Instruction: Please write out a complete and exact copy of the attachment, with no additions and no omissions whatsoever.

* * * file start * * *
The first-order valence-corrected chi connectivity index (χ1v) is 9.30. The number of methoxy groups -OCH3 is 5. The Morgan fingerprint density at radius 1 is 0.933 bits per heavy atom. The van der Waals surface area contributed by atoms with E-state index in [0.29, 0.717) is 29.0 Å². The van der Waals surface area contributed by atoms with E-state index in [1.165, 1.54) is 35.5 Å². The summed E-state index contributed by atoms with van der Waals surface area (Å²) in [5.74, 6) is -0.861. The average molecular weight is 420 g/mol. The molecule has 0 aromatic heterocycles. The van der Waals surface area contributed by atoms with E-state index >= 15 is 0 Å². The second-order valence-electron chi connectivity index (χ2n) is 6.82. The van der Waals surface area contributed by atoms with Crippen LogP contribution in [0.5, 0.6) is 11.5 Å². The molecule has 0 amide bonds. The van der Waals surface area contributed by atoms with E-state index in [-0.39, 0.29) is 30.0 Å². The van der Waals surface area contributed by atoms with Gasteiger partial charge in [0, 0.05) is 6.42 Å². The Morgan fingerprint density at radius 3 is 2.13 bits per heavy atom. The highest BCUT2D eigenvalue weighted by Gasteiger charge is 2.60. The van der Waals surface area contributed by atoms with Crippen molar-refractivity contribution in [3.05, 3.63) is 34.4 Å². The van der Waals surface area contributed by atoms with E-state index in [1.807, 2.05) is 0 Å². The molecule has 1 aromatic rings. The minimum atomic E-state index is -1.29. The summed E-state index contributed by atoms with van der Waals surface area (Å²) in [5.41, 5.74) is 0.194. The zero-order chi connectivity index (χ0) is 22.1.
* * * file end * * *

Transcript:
The first-order valence-corrected chi connectivity index (χ1v) is 9.30. The number of methoxy groups -OCH3 is 5. The Morgan fingerprint density at radius 1 is 0.933 bits per heavy atom. The van der Waals surface area contributed by atoms with E-state index in [0.29, 0.717) is 29.0 Å². The van der Waals surface area contributed by atoms with E-state index in [1.165, 1.54) is 35.5 Å². The summed E-state index contributed by atoms with van der Waals surface area (Å²) in [5.74, 6) is -0.861. The average molecular weight is 420 g/mol. The molecule has 0 aromatic heterocycles. The van der Waals surface area contributed by atoms with E-state index >= 15 is 0 Å². The second-order valence-electron chi connectivity index (χ2n) is 6.82. The van der Waals surface area contributed by atoms with Crippen LogP contribution in [0.5, 0.6) is 11.5 Å². The molecule has 0 amide bonds. The van der Waals surface area contributed by atoms with E-state index in [-0.39, 0.29) is 30.0 Å². The van der Waals surface area contributed by atoms with Gasteiger partial charge in [0, 0.05) is 6.42 Å². The Morgan fingerprint density at radius 3 is 2.13 bits per heavy atom. The highest BCUT2D eigenvalue weighted by Gasteiger charge is 2.60. The van der Waals surface area contributed by atoms with Crippen molar-refractivity contribution in [3.05, 3.63) is 34.4 Å². The van der Waals surface area contributed by atoms with E-state index in [1.807, 2.05) is 0 Å². The molecule has 1 aromatic rings. The minimum atomic E-state index is -1.29. The summed E-state index contributed by atoms with van der Waals surface area (Å²) in [5.41, 5.74) is 0.194. The zero-order chi connectivity index (χ0) is 22.1.